Conductor: Helmuth Rilling
Haydn: Die Schopfung (The Creation)
Soprano: Klara Ek
Tenor: James Taylor
Bass-baritone: Nathan Berg
University of Maryland Concert Choir
After the short pieces of the NSO Youth Fellows, it was time for a long and involving work by the NSO under the German baton of early music specialist Helmuth Rilling, our special guest for the evening. A three-part secular narration of the Genesis (first four days, fifth and sixth days, and Adam and Eve), The Creation features a beautiful musical score, demanding parts for the soloists, and some treacherous singing for the chorus. Let there be light!
The fact that the programs did not contain any libretto was in some way annoying, or at least challenging, but I ended up relishing the forced opportunity to concentrate on the detailed playing of the music, my German being way too abysmal these days to catch more than a few words now and then, although arias and recitatives were very clearly articulated. After the printed texts got distributed during intermission, a quick review had me notice how hopelessly trite the English translation often was anyway (Can't speak for the German original) and I figured I was actually better off focusing on the music and using my imagination.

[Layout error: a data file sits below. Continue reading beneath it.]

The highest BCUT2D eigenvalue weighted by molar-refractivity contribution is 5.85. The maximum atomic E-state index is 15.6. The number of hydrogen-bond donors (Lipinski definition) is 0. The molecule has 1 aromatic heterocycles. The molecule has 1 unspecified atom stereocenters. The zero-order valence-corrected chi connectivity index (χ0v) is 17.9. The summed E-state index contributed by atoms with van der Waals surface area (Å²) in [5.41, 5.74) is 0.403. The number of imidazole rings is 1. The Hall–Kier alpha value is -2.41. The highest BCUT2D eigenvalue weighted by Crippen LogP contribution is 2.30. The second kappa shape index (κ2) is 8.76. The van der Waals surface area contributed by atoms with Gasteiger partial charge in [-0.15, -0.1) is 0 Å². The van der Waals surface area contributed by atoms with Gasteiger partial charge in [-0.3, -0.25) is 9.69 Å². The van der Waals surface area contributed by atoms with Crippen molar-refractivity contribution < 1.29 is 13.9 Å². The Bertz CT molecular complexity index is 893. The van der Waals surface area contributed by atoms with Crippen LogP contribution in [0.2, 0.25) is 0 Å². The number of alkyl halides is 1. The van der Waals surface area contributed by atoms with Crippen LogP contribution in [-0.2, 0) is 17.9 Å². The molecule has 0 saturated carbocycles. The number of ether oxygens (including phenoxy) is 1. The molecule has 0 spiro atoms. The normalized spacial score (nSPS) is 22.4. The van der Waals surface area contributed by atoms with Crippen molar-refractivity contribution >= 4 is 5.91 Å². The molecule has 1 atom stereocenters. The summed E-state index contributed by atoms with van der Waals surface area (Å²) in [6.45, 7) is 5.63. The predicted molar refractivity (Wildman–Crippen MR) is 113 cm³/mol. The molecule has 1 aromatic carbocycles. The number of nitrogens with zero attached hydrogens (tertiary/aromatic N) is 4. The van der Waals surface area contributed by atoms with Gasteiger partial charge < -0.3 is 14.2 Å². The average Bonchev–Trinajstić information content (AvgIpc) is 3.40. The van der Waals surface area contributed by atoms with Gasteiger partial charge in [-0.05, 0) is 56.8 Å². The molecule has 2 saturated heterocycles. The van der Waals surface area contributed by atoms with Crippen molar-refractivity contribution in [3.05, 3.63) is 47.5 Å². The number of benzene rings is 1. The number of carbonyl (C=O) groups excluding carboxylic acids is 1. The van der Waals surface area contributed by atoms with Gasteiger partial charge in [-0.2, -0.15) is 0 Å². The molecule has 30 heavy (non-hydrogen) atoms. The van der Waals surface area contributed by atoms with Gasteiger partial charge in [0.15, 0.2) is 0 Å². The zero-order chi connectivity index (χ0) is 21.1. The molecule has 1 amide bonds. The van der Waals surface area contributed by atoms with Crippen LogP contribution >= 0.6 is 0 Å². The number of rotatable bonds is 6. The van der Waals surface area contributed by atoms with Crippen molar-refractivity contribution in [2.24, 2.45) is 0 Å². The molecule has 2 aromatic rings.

Under the informed direction of maestro Rilling, the orchestra delivered subtly evocative depictions of chaos, nature, animals, and eventually Adam and Eve's blissful time on earth. The NSO was in fine form, and the chorus delivered stunningly layered singing. Not to be outdone, the three soloists were more than up to the task: soprano Klara Ek did sound like a heavenly angel thanks to her firm, agile voice and managed to make German sound harmonious (Not a small task!), baritone Nathan Berg displayed a delicately dark register and was a high-spirited Adam, and tenor James Taylor's dramatic purity and understated nobility got the audience's undivided attention more than once.
All those powerful forces splendidly aligned and treated us to a brilliant performance. The grand scale of the whole piece retained a relatable human dimension, and it sheer beauty quietly radiated throughour the concert hall. And there was light!
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